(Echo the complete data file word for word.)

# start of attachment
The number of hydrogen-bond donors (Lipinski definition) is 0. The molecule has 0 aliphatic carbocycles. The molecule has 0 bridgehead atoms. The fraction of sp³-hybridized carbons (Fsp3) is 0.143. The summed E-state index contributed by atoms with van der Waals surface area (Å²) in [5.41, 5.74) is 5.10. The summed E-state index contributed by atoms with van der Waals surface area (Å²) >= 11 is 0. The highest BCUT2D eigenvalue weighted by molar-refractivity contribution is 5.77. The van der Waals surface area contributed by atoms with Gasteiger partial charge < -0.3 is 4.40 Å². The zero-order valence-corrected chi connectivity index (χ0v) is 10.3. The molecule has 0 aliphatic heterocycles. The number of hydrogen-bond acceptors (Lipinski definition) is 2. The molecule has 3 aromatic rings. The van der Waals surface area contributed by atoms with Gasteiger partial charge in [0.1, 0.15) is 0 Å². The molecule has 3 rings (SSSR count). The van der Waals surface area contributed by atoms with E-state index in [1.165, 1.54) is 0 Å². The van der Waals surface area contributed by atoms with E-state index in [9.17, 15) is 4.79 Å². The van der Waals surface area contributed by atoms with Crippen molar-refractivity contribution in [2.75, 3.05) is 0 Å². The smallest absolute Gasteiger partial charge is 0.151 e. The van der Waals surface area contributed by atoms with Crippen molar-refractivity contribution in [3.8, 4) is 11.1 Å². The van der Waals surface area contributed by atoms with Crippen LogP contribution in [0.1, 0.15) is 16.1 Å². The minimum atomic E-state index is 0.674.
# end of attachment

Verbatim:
The number of hydrogen-bond donors (Lipinski definition) is 0. The molecule has 0 aliphatic carbocycles. The molecule has 0 bridgehead atoms. The fraction of sp³-hybridized carbons (Fsp3) is 0.143. The summed E-state index contributed by atoms with van der Waals surface area (Å²) in [5.41, 5.74) is 5.10. The summed E-state index contributed by atoms with van der Waals surface area (Å²) >= 11 is 0. The highest BCUT2D eigenvalue weighted by molar-refractivity contribution is 5.77. The van der Waals surface area contributed by atoms with Gasteiger partial charge < -0.3 is 4.40 Å². The zero-order valence-corrected chi connectivity index (χ0v) is 10.3. The molecule has 0 aliphatic heterocycles. The number of hydrogen-bond acceptors (Lipinski definition) is 2. The molecule has 3 aromatic rings. The van der Waals surface area contributed by atoms with Gasteiger partial charge in [0.1, 0.15) is 0 Å². The molecule has 3 rings (SSSR count). The van der Waals surface area contributed by atoms with E-state index in [1.165, 1.54) is 0 Å². The van der Waals surface area contributed by atoms with E-state index in [9.17, 15) is 4.79 Å². The van der Waals surface area contributed by atoms with Crippen molar-refractivity contribution in [2.75, 3.05) is 0 Å². The smallest absolute Gasteiger partial charge is 0.151 e. The van der Waals surface area contributed by atoms with Crippen molar-refractivity contribution in [3.8, 4) is 11.1 Å². The van der Waals surface area contributed by atoms with Crippen LogP contribution in [0.1, 0.15) is 16.1 Å². The minimum atomic E-state index is 0.674.